Editor’s note: The second of a six-part series, remembering five old-time fiddlers important to Limestone County’s fiddling tradition by Jim Holland, guest writer. Look for future stories on fiddling in the Lifestyles sections on Wednesdays or Sundays and at enewscourier.com.
Jerry and Louis Todd host a wonderful group, The Athens Dulcimers club, with their bi-monthly open performances at the Athens Recreation Center. These “jams” include tunes performed on a dozen or more dulcimers, a bass and a guitar or two by enthusiastic musicians who play for the simple pleasure of playing. Most of the groups tunes are by and by, fiddle tunes. I didn’t tary long before adding my fiddle to their ensemble. It was nice to discover how compatible old-time fiddling and dulcimers can be. They share many things — rhythm and shuffling, dance-oriented tempos and structure, the key of D, and an insatiable desire to learn old fiddle tunes.
It was a chance meeting at one of the dulcimer clubs that resulted in a real find. It wasn’t long before Willie Mae Elderidge of Cherry Grove approached me after hearing my son Cole and I perform some duets on banjo and fiddle. She was struck with our “old” sound, and recalled a similar sound from her uncles. In fact her fiddle and banjo playing uncles names were Edd and Nick Chambers. My grandfather and others in the county raved about the great fiddler John Chambers. John Chambers was singled out by Dr. W. H. Johnson in the 1920s, after winning one of the first fiddlers’ conventions held at Athens College. The elder John Chambers had several sons and grandsons, who played, including Ellis “Bud” Chambers of the Dizzy Ramblers, said to be a classmate of the Delmore Brothers. Willie Mae mentioned she had some tape recordings on reel-to-reel of her uncles’ music, but no working device to hear them again. I offered to “digitize” them onto CD format, anxious to hear them. After working thru three tapes, a good bit of wonderful, rare local fiddling was recovered with Nick’s outstanding two-finger style old-time banjo making this a prize find for a collector.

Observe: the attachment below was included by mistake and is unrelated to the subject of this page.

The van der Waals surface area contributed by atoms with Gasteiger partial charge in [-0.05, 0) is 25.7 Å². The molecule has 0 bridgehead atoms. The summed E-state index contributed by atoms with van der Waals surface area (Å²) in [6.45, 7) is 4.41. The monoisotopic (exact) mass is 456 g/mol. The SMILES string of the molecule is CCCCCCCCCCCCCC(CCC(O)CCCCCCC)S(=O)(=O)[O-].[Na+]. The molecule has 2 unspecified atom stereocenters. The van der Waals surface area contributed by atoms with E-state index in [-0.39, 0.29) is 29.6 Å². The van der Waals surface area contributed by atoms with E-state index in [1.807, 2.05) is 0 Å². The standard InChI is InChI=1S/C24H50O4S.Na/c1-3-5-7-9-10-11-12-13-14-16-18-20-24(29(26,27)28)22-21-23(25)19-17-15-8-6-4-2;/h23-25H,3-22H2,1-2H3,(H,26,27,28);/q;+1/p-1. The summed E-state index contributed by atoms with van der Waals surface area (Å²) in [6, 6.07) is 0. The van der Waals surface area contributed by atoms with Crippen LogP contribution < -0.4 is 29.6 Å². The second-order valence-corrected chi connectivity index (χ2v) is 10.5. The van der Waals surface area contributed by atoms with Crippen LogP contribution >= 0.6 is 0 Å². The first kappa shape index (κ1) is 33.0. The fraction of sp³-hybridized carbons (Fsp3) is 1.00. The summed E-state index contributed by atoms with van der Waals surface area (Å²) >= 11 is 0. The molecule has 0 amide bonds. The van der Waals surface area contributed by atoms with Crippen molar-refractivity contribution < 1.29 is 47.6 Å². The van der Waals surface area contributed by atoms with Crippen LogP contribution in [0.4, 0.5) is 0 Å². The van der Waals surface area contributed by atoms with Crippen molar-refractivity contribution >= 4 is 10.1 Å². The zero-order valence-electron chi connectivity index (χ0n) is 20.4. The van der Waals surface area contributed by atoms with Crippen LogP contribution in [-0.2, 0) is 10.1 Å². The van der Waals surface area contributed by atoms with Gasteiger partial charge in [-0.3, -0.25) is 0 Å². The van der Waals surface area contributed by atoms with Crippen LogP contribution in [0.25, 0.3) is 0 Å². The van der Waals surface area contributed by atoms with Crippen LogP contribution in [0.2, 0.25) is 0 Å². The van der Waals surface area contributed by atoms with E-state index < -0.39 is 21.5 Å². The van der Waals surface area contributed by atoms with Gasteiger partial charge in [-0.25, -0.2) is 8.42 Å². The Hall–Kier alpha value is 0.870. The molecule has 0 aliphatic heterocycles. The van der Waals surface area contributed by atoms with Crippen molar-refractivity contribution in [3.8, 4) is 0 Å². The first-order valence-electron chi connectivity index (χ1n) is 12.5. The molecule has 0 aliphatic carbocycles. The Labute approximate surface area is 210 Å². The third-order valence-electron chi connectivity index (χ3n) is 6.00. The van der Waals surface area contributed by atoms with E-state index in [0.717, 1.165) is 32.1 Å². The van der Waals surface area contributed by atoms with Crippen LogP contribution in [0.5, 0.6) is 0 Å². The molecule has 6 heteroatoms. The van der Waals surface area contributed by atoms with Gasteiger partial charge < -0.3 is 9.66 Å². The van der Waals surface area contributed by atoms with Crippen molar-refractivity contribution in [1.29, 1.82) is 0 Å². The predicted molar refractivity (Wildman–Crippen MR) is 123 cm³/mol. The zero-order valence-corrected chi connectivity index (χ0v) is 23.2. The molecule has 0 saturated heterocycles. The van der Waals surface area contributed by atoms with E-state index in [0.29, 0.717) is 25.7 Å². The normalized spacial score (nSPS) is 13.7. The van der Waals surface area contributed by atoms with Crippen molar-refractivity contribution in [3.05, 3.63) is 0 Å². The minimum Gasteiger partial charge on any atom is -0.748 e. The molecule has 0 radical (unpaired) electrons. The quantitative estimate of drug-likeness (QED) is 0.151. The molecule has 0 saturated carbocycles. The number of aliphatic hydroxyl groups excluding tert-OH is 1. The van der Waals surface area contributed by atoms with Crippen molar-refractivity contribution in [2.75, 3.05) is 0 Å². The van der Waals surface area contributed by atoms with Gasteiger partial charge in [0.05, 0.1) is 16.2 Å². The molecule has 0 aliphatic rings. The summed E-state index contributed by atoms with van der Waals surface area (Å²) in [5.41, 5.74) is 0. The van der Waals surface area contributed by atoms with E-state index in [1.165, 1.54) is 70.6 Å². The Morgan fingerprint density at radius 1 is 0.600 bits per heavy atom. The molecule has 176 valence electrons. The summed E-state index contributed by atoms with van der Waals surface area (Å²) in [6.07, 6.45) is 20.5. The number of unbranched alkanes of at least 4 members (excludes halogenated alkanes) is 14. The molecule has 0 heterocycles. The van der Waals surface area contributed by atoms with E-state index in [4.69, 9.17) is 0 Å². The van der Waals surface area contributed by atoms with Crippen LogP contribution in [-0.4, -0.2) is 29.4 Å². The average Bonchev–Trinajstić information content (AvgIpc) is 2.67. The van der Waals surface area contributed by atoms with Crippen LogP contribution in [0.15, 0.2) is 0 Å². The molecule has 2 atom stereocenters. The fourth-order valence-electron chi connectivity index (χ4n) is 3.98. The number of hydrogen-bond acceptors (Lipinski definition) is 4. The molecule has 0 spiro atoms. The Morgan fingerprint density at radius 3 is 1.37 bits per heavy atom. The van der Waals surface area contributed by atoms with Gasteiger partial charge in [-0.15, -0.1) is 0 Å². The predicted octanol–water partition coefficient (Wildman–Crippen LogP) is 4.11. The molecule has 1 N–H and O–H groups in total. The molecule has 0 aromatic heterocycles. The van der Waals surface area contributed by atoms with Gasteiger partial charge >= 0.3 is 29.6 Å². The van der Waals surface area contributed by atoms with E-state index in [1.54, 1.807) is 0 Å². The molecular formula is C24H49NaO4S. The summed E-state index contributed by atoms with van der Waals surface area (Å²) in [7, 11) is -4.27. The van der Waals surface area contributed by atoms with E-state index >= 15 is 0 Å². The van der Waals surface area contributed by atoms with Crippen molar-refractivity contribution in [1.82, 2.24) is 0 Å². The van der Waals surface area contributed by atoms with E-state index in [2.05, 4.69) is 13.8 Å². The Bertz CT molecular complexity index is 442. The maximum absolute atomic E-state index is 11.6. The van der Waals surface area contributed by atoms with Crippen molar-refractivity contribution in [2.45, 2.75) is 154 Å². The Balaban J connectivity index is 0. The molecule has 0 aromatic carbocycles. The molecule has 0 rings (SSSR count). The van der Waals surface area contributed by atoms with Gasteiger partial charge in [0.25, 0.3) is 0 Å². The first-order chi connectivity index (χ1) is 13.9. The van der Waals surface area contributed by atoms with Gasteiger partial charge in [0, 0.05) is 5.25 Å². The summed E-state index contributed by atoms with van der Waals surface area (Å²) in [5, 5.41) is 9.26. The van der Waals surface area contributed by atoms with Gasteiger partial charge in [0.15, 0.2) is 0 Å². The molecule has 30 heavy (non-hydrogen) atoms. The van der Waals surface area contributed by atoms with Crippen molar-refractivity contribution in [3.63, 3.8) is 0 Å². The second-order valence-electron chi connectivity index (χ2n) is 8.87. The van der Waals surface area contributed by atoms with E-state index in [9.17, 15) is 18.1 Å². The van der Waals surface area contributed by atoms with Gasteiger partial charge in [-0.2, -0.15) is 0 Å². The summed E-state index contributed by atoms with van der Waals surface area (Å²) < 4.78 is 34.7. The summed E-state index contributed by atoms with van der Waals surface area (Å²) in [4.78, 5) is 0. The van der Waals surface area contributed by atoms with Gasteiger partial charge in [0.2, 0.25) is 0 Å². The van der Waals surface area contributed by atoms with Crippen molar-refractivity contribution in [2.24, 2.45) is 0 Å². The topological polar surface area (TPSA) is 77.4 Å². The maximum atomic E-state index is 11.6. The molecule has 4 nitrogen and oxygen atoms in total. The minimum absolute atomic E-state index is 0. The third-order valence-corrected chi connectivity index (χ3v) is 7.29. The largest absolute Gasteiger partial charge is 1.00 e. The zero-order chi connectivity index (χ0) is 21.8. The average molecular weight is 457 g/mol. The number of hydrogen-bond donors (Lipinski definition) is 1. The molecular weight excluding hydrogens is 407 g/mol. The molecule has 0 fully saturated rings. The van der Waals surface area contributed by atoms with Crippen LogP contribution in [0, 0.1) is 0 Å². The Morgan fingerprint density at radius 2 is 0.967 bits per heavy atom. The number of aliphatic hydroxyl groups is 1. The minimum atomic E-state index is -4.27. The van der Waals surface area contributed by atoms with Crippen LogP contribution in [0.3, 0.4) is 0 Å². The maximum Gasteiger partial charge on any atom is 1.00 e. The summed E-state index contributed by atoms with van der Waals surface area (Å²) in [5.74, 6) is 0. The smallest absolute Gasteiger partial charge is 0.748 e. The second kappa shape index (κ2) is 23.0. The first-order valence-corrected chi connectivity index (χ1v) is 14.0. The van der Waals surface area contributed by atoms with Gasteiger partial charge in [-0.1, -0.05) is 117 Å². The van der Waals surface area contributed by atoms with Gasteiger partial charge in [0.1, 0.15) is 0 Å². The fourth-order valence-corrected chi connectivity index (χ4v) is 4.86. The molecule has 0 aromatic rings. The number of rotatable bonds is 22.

After returning CD copies to Willie Mae with extras for other family members, musician Billy Craig suggested a visit to Edd’s son James Edward Chambers was in order to learn more about Edd and John Chambers. James and his wife are known area singers and musicians. James Edwards plays guitar on some of these recordings that completed the family trio. James Edward reports the brothers played together at area events and as regulars on a radio show in Decatur. An old News Courier column titled, “Souvenirs of Yesterday” indicated John Chambers was born in 1856, and died in 1937. Joyce Cauthen writes in her book on Alabama fiddle history, “With Fiddle and Well Rosined Bow” that colleagues stated he could play anything in any key, and got paid at events as far away as Nashville, Tenn. James still has Edd’s fiddle, one of the fiddles John Chambers constructed with a pocket knife it is said. His unusual fiddles feature solid sides, and special tuners. Some old-timers call these style fiddles a “mulie” or a Russian style fiddle.
James Edward was able to recall some of the tune titles. Listening to the Chambers’ tunes, reveals a flowing style of music with interesting tunes and wonderful turn of the century style rags. No doubt, Edd exemplifies some of his ancestor’s sound, revealing some of the long lost fiddling of the great John Chambers.
Jim Holland is a regular at regional and national conventions and competitions as well as recent instructional opportunities at the Alabama Folk School, the Chattanooga Folk School and other regional workshops. Jim invites those interested in old-time music to contact him at his Athens home at 256-771-0242 or by email at firstname.lastname@example.org.